That two-story, four-bedroom colonial with three bathrooms no longer fits the bill. Taxes are too high. Utilities are too expensive. Cleaning and repair are too difficult. When they decide to travel to be with friends and family, locking up the house is too time-consuming and worrisome.
Instead, a nice ranch home in Baltimore County or Harford County with 2-3 bedrooms and two baths might better fulfill their new needs and lifestyle. The challenge many “boomers” have faced when trying to downsize to the perfect new home has been a lack of inventory.
The average number of years a family stays in their home has increased by fifty percent since 2008, causing fewer houses to come to the market. During the same time, new home builders were concentrating most of their efforts on large, luxury, expensive houses.
However, that is starting to change.According to the U.S. Department of Housing and Urban Development and the U.S. Census Bureau, sales of newly built, single-family homes rose to a seasonally adjusted annual rate of 692,000 units in March. The great news is that more of those homes were sold at the lower end of the price range.
In a press release last week, the National Association of Home Builders (NAHB) explained that:
“The median sales price was $302,700, with strong gains in homes sold at lower price points. The median price of a new home sale a year earlier was $335,400.”
NAHB Chief Economist Robert Dietz offered further detail:
“We saw a large gain at lower price points where demand is strong. In March of 2019, 50% of new home sales were priced below $300,000, compared to 39% in March of 2018.”
Bottom Line If you are a “boomer” in Maryland and thinking of selling your old house in order to buy a new home that better fits your current lifestyle, now may be the perfect time!
Call Robert McArtor, Team Leader with Maryland Homes Team of RE/MAX Components at 443-885-0875 or
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Thinking of Selling your home in 2019? Don't roll the dice to decide on how to price your home. Interview at least 3 Real Estate Professionals and find out what your home is TRULY valued at for re-sale. If you have any questions, please feel free to call us for your FREE In-Home Consultation at 443-885-0875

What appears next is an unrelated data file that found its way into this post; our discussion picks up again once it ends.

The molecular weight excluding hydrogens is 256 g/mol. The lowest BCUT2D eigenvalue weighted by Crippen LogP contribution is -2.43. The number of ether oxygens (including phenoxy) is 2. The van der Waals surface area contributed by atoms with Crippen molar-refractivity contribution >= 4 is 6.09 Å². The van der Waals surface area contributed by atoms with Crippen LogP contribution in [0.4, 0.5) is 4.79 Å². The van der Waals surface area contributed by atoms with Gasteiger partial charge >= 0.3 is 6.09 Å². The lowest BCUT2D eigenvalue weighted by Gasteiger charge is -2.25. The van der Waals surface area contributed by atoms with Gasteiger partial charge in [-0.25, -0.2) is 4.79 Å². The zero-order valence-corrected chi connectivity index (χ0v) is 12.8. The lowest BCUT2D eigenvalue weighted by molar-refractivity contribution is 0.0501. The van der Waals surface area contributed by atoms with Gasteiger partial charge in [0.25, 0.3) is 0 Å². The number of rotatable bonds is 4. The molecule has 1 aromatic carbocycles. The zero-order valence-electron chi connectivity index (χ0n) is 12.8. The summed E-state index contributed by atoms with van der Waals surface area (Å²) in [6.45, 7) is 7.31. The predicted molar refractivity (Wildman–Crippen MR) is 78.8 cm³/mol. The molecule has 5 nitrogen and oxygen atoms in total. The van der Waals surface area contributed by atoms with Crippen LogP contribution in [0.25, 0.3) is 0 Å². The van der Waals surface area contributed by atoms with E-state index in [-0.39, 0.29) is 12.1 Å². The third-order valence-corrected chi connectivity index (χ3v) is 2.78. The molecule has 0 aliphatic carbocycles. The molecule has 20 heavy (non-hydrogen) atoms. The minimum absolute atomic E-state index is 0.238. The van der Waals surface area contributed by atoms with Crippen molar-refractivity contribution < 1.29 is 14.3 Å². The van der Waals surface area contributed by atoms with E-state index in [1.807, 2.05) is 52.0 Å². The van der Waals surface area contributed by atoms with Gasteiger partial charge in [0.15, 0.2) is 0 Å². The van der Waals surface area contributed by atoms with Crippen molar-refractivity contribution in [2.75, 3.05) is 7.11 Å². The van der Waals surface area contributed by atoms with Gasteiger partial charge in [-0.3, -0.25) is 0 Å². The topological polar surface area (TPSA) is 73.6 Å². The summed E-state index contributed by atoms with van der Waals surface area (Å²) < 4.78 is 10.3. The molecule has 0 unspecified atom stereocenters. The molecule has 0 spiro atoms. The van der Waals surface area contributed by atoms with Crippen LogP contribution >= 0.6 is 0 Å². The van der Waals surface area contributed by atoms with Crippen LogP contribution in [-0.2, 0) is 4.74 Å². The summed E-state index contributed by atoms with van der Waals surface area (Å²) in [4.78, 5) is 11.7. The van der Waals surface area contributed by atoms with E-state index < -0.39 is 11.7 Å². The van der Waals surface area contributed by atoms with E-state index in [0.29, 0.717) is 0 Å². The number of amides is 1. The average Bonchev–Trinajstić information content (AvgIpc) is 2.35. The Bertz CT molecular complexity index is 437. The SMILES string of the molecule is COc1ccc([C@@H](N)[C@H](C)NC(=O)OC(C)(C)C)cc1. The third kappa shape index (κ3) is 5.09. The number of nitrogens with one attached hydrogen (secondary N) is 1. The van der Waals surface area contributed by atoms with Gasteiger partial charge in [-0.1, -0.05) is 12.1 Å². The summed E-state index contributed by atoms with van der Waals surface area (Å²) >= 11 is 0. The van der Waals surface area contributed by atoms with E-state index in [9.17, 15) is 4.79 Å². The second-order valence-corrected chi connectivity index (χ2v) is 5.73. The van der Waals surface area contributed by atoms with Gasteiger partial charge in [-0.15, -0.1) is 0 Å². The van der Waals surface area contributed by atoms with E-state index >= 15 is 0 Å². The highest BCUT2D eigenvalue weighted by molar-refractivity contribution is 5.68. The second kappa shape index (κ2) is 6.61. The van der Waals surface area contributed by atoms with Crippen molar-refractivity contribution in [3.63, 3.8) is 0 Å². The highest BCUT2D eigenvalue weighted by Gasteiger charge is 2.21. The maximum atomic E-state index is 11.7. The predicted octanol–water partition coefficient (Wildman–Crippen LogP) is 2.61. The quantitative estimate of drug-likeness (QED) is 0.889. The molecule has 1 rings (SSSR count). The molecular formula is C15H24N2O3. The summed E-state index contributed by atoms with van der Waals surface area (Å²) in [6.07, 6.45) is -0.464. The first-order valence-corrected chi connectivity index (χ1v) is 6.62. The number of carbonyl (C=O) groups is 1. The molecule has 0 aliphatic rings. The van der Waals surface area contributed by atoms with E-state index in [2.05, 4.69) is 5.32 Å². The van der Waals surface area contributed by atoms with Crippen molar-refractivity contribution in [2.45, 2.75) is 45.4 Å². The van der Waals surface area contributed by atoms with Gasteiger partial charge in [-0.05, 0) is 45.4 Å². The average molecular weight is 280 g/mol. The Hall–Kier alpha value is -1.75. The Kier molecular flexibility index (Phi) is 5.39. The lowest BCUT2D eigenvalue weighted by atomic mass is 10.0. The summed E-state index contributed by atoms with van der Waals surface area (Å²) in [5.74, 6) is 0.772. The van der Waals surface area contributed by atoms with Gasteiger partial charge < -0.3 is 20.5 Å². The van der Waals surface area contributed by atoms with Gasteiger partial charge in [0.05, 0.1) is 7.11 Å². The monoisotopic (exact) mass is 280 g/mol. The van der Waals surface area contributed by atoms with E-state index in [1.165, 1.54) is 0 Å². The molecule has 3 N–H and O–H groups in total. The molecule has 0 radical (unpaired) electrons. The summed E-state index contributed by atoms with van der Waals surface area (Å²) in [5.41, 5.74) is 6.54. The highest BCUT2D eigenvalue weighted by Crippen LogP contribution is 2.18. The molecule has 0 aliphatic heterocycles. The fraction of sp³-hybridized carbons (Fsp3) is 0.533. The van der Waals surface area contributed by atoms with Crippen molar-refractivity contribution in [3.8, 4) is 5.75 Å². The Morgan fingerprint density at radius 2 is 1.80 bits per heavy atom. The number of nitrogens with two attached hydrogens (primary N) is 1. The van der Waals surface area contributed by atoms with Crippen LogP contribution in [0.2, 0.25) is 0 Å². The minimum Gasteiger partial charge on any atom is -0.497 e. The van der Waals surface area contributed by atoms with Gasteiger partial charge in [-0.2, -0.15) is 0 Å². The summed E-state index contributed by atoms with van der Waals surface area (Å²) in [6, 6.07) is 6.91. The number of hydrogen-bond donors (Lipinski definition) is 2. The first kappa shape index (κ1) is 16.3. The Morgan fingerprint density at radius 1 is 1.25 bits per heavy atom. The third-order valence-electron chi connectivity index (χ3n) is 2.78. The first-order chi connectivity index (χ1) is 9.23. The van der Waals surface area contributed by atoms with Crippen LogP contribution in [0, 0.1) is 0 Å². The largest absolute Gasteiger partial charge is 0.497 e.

How to protect yourself and your family from radon
What is radon? Why is it Important?
Radon is an invisible, odorless radioactive gas in the earth that can get into your home. Exposure to the combinationof radon gas and cigarette smoke creates a greater risk of lung cancer than exposure to either factor alone.
The only way to know how much radon is in your home is do a radon test. If your home has too much radon, it is possible to remove it and lower the risk of cancer for you and your family. If you are considering relocating to Maryland and need to start your home search. CLICK HERE to get started.
Where is radon found in Maryland? (See Map Below)
Although radon can be found anywhere, some parts of Maryland have soil that make radon more likely. Basement and first floors typically have the highest radon levels because of their closeness to the ground.
Why should I test my home for radon?
Radon causes cancer. The longer you and your family are exposed to radon, the greater the risk of lung cancer. The risk is especially high for people who also smoke.
How do I test my home?
Testing your home is easy. Maryland Homes Team of RE/MAX Components recommends hiring a licensed home inspector with a certification to conduct radon tests which we believe are the most accurate. For a list of our preferred vendors, please contact us at 443-885-0875 or email us at email@example.com You can also look for test kits in most area hardware stores and home improvement stores. Look for test kits that are certified by NRPP or NRSB, and follow the directions on the package. Generally, you should:
- Place the test kits in the lowest level that people will occupy, and/or the areas that are most heavily used (like bedrooms and playrooms).